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Table 2 Treatment: some proposed legal and regulatory priorities for improving access to treatment for the leading NCDs

From: The role of law and governance reform in the global response to non-communicable diseases

Universal access to essential health services and medicines Formal legal recognition of the right of all members of the population to access a minimum basket of essential health care services, essential drugs, and essential technologies, at prices they can afford, on basis of medical need. This legal entitlement provides a foundation for planning and budgeting by governments, and a legal pathway for disadvantaged groups to challenge discrimination and the denial of basic health rights.
Protection from discrimination in access to health services: under the ICESCR, countries have an immediate obligation to respect the right to health by preventing discrimination in access to curative, palliative and preventive health services. To protect vulnerable individuals and groups from being excluded, complaints mechanisms should exist for investigating and remedying discriminatory practices, on grounds including: race, colour, caste or social status, sex, language, religious or political opinion, national origin, physical or mental disability, health status (including HIV status) and sexual orientation.
Health financing for the provision of health care services Effective implementation of the right to access essential health services will require governments to formally define the parameters of safety nets and health care entitlements under publicly provided and publicly subsidised schemes.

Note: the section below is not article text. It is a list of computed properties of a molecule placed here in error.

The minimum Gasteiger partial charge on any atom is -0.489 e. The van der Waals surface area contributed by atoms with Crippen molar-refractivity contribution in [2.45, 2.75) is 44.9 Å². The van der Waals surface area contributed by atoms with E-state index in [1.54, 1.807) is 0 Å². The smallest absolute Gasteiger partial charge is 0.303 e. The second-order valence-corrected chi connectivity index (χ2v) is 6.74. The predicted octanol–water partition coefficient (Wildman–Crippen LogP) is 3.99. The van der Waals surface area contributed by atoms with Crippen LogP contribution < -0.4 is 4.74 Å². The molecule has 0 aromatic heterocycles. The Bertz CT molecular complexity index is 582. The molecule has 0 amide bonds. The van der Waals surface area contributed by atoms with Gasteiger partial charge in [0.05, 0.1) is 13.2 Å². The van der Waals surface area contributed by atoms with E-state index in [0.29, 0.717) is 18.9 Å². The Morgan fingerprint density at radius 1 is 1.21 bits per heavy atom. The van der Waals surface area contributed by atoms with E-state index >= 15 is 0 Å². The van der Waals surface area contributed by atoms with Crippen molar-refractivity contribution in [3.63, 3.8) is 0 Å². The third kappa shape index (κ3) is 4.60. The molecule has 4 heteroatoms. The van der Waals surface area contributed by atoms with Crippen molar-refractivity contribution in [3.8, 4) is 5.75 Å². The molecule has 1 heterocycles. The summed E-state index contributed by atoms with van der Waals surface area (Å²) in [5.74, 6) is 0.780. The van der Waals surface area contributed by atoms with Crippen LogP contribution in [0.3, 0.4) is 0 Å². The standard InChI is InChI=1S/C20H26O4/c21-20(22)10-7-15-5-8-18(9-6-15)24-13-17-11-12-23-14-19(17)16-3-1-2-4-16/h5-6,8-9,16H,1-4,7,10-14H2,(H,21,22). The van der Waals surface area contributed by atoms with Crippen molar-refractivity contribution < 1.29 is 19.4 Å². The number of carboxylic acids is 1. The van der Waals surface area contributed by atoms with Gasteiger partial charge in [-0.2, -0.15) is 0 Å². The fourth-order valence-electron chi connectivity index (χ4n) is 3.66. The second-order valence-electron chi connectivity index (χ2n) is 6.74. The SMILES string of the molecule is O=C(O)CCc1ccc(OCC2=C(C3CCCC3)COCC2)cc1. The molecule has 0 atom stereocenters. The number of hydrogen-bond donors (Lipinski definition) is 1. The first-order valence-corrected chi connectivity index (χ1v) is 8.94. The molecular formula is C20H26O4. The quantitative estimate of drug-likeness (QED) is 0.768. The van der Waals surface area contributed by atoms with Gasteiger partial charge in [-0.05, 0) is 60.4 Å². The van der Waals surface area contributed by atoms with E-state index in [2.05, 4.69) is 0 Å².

Governments should develop a national list of essential medicines and technologies that are available in primary health care centres and/or district hospitals. Governments can use their power as purchaser or subsidiser of medicines to negotiate lower prices.
Governments should also consider establishing a national procurement authority with responsibility for monitoring prices, encouraging the use of generics, reducing waste and inappropriate prescribing practices, and reducing duties, taxes and other mark-ups on essential drugs.
Governments should ensure that national patent laws authorise the use of the flexibilities recognised in the Agreement on Trade Related Aspects of Intellectual Property (“TRIPS”), and avoid entering bilateral agreements that exclude their right to use these flexibilities.
Governments should consider establishing a competition regulator to encourage competition and enforce competition laws in the health sector, in order to reduce overall costs, and to fight corruption and collusion.
Training and retention of the health workforce The compulsory licensing of medical and allied health professionals enables authorities to prescribe the training and qualifications required for practice, to prescribe ongoing professional training, to monitor quality and to improve accountability. The administering agency or body may also investigate complaints and impose conditions on practice.
Governments should investigate performance-based payment systems to encourage community-based healthcare clinics and posts to reach out to local communities, and to follow-up and manage health risks within their population.
Laws authorizing non-physician prescribing could increase access to drugs for chronic conditions and improve pain relief.
All countries should implement the WHO Global Code of Practice on International Recruitment of Health Personnel (2010). Countries suffering high levels of migration of domestically-trained health care workers may consider worker retention strategies, including compulsory service requirements and financial incentives.
Development of an effective health information system Building on a system for registration of all births and deaths, countries should implement compulsory reporting requirements for designated communicable diseases and privacy protection for health information and medical records.
Legislation may create a mandate for the collection and protection of a minimum national data set (comprising census data, civil registration data, notifiable diseases data, household survey data and medical records data) administered by a health information authority.